Copyright Laws: Authorship and Implied Licenses

Following in the theme of “advances in copyright law,” there is an additional snag that seems to occur every now and then. Who owns a picture of you? Naturally, a person may say: “Well, that is a picture of me, and if someone is selling it, or making money from it, then I own it and should be profiting as well.” We can extend this abstraction even further. A tattoo artist creates a design for a famous person, and with that person’s appearance on a film, or a video game, the tattoo artist demands payment. The famous person may say: “But it was a tattoo on my body. Why should I be forced to pay?” Ultimately, it comes to a two-fold situation: First, who is the author? Second, was there a license granted to make it acceptable?

What is authorship?

The first item to determine is authorship. In copyright, one does not necessarily have to be the one who “creates” the work to own the copyright. There are contracts known as “works-for-hire” agreements that can infuse ownership and authorship towards a legal entity. This would mean the legal entity (e.g., corporation, LLC) would be the author and able to file suit under the Copyright Act.

To be an author, one only needs to fix the original work in a tangible medium. Data, paper, and plaster are acceptable tangible mediums.  As long as it is fixed in some way, it qualifies. Also, for work-for-hire agreements, the same rules apply. Although, it is the hired party who does the “fixing” at the behest or direction of the assigned author as an employee or as part of a specially-commissioned work under one of the limited categories.

That said, the “subject” of a photograph, or a recipient of a tattoo (absent a work-for-hire agreement) would probably not be the copyright owner. However, this is not to say that there would not be other ways for the subject to seek legal remedies.

Implied licenses

So, in lieu of a copyright, how might someone use a picture of him/herself that he/she did not take? Or stranger yet, what may occur if the tattoo is “unauthorized” for a television appearance or a photograph of their own? This is the domain of an “implied license.” Licenses are effectively “permissible uses” of copyrighted material and allow an individual to skirt around some of the copyright law prohibitions. Formally, these may be outlined in a contract, explicitly giving provisions on what is and is not an acceptable use of the copyrighted material.  Less formally, it may be oral understanding between the parties. For example, a subject might wish to tweet a photo of him/herself, which another person took with the subject’s consent. It may be implied that the subject, in consideration for being a subject, wanted to retain the ability to distribute and copy the photograph.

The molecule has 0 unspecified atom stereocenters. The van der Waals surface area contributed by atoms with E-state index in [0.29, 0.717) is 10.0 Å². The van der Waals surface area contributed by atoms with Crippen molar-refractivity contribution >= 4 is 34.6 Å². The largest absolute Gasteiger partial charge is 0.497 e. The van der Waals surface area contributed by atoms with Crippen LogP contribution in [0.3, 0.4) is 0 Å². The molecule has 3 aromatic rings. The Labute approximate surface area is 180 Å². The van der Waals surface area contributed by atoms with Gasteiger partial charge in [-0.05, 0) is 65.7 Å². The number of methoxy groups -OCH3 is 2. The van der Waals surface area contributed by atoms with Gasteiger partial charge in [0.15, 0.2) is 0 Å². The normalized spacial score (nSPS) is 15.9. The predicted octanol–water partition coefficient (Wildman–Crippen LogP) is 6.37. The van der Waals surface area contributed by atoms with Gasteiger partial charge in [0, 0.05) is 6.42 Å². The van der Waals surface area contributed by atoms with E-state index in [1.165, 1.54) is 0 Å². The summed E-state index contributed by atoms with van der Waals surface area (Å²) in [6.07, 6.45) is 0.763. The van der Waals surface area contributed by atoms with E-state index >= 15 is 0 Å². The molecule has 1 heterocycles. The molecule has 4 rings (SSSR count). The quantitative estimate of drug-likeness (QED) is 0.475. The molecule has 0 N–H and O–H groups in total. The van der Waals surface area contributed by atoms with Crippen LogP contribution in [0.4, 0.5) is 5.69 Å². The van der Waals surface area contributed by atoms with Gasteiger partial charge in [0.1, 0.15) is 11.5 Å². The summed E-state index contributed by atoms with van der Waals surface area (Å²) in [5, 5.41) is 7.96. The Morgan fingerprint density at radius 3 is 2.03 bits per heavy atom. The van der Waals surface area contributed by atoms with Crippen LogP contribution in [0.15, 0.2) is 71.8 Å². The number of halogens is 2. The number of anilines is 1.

Regarding tattoos, the situation has been more complex and subject to litigation, notably in the NBA 2K series of video games and The Hangover II movie. Now, both have expressed that the recreation of the tattoos have been violations of copyright laws. Although, at this time, both cases are unresolved, leaving the question of whether there was an implied license by the tattooed person to display the tattoo or recreate it as part of his/her personal business activities.

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